I didn’t know anything else of Messi, personally, until I saw him one afternoon — I don’t know the exact date — on the pitches next to the Mini Estadi. A game had been arranged with some of the kids from the youth teams. When Messi arrived in Barcelona, I’d made it clear a kid would be coming for a trial, but I had to leave — I think for Australia — and I wasn’t in the loop until I got back. Later, I heard that he had played in different games, but no one had dared make a decision.
What I will never forget is that a walk of three to four minutes, whatever it takes to walk around the pitch, took me 15 minutes because I was stunned and excited watching him, seeing what he did with the ball, his movements, his dribbles and his vision. I knew that was him, without anyone telling me, because he was the smallest on the pitch by a long way and I could see something very different in him. I got to the bench, sat down and I told the two coaches that were there: “Sign him. Don’t even think about it. And if anyone asks, tell them it’s my decision.”
Gaggioli: When I saw him for the first time, I didn’t realise how little he was. He came to Barcelona for the trial on Sept. 16 until Sept. 30. Jorge Messi, Soldini and I watched the trial games together. Lionel stood out straightaway. He touched the ball like no one else. There were nerves, but Lionel soon dispelled them. It was a wonderful experience and Rexach said that he was already convinced that the club had to sign him.
Gaspart: I didn’t know who Messi was. It would be easy to say I did, and that I fell in love from the first day, but that’s not the case. Rexach spoke to me about Leo; he deserves all the credit. He came to me and said that we cannot let this exceptional kid who has come over from Argentina escape. He said he was different to anything he’d ever seen. And when a sporting director of Rexach’s standing says that … I didn’t just give him permission, I encouraged him to get it done.
And I repeat: [I did it] without knowing anything about Leo.
The risk of losing Messi
Despite Rexach’s conviction that Barca should sign Messi, the club took its time after that September trial. There were doubts about investing in someone so young. Messi and his family were between Barcelona and Buenos Aires, and as time passed, with no news from Barca, they began to get anxious.
As the Christmas period approached, those involved in helping bring Messi over to Spain began to think about taking him to other clubs. Real Madrid and Atletico Madrid were mentioned.
Gaggioli: Rexach had already decided [to sign him], as had the late Joan Lacueva, who ended up paying for the start of his hormone treatment, but the club hadn’t decided. They said it was crazy to sign Messi. Things weren’t going well at Barcelona at all and the club was close to bankruptcy. Montero came in November to try and sort the problems, but he didn’t manage to. Montero then called me and told me to talk with Rexach and warn him that we can’t hold on any longer. And he told me that if we weren’t going to sign, Messi would go for trials with Real Madrid or Atletico.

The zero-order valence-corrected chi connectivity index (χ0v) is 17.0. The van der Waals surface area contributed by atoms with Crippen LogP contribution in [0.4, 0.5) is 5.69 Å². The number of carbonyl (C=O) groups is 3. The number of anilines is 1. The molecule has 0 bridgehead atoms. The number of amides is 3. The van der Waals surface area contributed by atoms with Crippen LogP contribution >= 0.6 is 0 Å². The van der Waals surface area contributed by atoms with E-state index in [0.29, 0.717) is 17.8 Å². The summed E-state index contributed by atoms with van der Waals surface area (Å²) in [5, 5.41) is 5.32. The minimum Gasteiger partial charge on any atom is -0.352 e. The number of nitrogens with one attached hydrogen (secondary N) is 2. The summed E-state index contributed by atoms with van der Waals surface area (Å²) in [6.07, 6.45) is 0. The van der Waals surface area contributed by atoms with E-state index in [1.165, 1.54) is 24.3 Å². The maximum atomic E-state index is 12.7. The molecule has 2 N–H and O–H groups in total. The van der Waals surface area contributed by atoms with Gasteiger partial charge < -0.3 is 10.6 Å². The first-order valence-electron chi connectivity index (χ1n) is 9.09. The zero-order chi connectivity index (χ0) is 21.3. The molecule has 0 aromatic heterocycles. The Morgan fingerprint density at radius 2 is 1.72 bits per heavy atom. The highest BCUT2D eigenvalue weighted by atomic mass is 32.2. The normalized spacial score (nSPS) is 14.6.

Rexach: I don’t know if there were other teams interested at the time, I don’t think so. We had here, at the club, a kid very different to anything we had seen before. It was, I don’t know, like a gift, a unique chance for as much as there was risk involved. They said to me at the club, “Listen, Charly, he’s 13 years old and we don’t know what can happen in the future …” They didn’t want to take a risk on such a young kid. But I knew we had to sign him to stop him going elsewhere and then regretting it.
Minguella: River Plate had him on trial for a couple of days, but decided not to sign him in the end. For that reason, when the chance to travel to Barcelona came up, the player’s dad didn’t have much to think about.
Part of the trial was a game with kids of Messi’s age and a team from [the next age bracket above]. It was arranged after we spoke with Rexach about the kid coming to Barcelona. The best thing they could do was watch him. Charly had the president’s confidence and is a legend at Barca, so there was no one better than him to give [Messi] the once-over.
Rexach reacted the moment he saw him play. After a few minutes, he said he had to be signed, that he was unique. Also at that game was Quimet Rife and various ex-Barca players who were working in the academy at the time. Messi was different to the rest and it confirmed what we had seen in the videos Juan Mateo had sent me from Argentina: he always looked to get to goal.
Gaspart: I didn’t know anything about the trial and didn’t even consult anyone after speaking with Rexach. I already said it was his decision … Well, the final word had to be mine, as the president, of course, but the credit is all Charly’s.
Messi’s signing came a few months after [Luis] Figo’s exit, which was really hard for the club and deserved a book of its own. Everything that happened in that August I would not wish upon anyone, and as you can imagine, at that moment, Messi was not a priority for the club.
I do remember the logistical conditions were different because the father, Jorge, wanted Leo to live in a flat with him and not in La Masia with the rest of the kids in the academy. As an exception, Rexach told me it could be done, that we couldn’t be getting tangled up in minor issues and that we had to do it.
Signing the napkin
By the middle of December, Messi’s dad, Jorge, was particularly nervous. The lack of news out of Barcelona was leading him to believe they weren’t willing to sign his son. Sensing that the club could miss out on a once-in-a-lifetime player, Rexach stepped in to ensure that Messi did not go elsewhere.